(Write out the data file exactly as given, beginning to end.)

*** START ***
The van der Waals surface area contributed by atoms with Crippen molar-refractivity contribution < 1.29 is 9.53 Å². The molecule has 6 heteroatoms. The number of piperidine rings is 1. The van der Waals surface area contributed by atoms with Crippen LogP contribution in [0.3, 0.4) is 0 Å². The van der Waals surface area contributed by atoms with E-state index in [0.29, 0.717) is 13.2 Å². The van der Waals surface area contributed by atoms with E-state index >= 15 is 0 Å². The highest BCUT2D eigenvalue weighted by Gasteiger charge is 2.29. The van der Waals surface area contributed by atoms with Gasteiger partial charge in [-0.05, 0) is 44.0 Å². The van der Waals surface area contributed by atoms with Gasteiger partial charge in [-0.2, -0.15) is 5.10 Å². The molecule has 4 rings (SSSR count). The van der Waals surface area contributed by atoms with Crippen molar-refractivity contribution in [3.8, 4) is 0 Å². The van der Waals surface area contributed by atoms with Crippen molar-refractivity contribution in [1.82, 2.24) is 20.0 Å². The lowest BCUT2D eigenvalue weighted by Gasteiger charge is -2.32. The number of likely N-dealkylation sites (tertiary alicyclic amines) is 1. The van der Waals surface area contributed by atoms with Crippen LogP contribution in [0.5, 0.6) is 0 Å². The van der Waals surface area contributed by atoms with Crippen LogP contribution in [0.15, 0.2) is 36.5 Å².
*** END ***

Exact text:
The van der Waals surface area contributed by atoms with Crippen molar-refractivity contribution < 1.29 is 9.53 Å². The molecule has 6 heteroatoms. The number of piperidine rings is 1. The van der Waals surface area contributed by atoms with Crippen LogP contribution in [0.3, 0.4) is 0 Å². The van der Waals surface area contributed by atoms with E-state index in [0.29, 0.717) is 13.2 Å². The van der Waals surface area contributed by atoms with E-state index >= 15 is 0 Å². The highest BCUT2D eigenvalue weighted by Gasteiger charge is 2.29. The van der Waals surface area contributed by atoms with Gasteiger partial charge in [-0.05, 0) is 44.0 Å². The van der Waals surface area contributed by atoms with Gasteiger partial charge in [-0.2, -0.15) is 5.10 Å². The molecule has 4 rings (SSSR count). The van der Waals surface area contributed by atoms with Crippen molar-refractivity contribution in [3.8, 4) is 0 Å². The van der Waals surface area contributed by atoms with Crippen molar-refractivity contribution in [1.82, 2.24) is 20.0 Å². The lowest BCUT2D eigenvalue weighted by Gasteiger charge is -2.32. The number of likely N-dealkylation sites (tertiary alicyclic amines) is 1. The van der Waals surface area contributed by atoms with Crippen LogP contribution in [0.5, 0.6) is 0 Å². The van der Waals surface area contributed by atoms with Crippen LogP contribution in [0.15, 0.2) is 36.5 Å².